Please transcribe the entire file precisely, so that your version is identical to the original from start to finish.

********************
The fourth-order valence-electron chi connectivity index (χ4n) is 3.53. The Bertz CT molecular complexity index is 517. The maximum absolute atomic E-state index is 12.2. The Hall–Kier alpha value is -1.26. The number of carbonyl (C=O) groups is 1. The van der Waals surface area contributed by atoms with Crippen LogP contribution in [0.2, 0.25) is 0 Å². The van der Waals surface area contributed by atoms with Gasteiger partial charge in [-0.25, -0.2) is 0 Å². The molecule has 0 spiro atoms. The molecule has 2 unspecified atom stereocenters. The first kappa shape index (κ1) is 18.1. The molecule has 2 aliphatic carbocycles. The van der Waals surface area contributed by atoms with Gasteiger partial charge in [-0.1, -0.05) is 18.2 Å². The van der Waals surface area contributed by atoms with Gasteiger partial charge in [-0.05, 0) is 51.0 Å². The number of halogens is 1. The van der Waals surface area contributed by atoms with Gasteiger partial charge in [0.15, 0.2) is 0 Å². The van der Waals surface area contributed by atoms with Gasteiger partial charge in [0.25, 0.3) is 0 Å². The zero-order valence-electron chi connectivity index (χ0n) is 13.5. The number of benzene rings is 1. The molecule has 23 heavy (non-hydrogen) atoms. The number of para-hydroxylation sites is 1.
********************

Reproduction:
The fourth-order valence-electron chi connectivity index (χ4n) is 3.53. The Bertz CT molecular complexity index is 517. The maximum absolute atomic E-state index is 12.2. The Hall–Kier alpha value is -1.26. The number of carbonyl (C=O) groups is 1. The van der Waals surface area contributed by atoms with Crippen LogP contribution in [0.2, 0.25) is 0 Å². The van der Waals surface area contributed by atoms with Gasteiger partial charge in [-0.25, -0.2) is 0 Å². The molecule has 0 spiro atoms. The molecule has 2 unspecified atom stereocenters. The first kappa shape index (κ1) is 18.1. The molecule has 2 aliphatic carbocycles. The van der Waals surface area contributed by atoms with Gasteiger partial charge in [-0.1, -0.05) is 18.2 Å². The van der Waals surface area contributed by atoms with Gasteiger partial charge in [-0.05, 0) is 51.0 Å². The number of halogens is 1. The van der Waals surface area contributed by atoms with Gasteiger partial charge in [0.15, 0.2) is 0 Å². The van der Waals surface area contributed by atoms with Gasteiger partial charge in [0.25, 0.3) is 0 Å². The zero-order valence-electron chi connectivity index (χ0n) is 13.5. The number of benzene rings is 1. The molecule has 23 heavy (non-hydrogen) atoms. The number of para-hydroxylation sites is 1.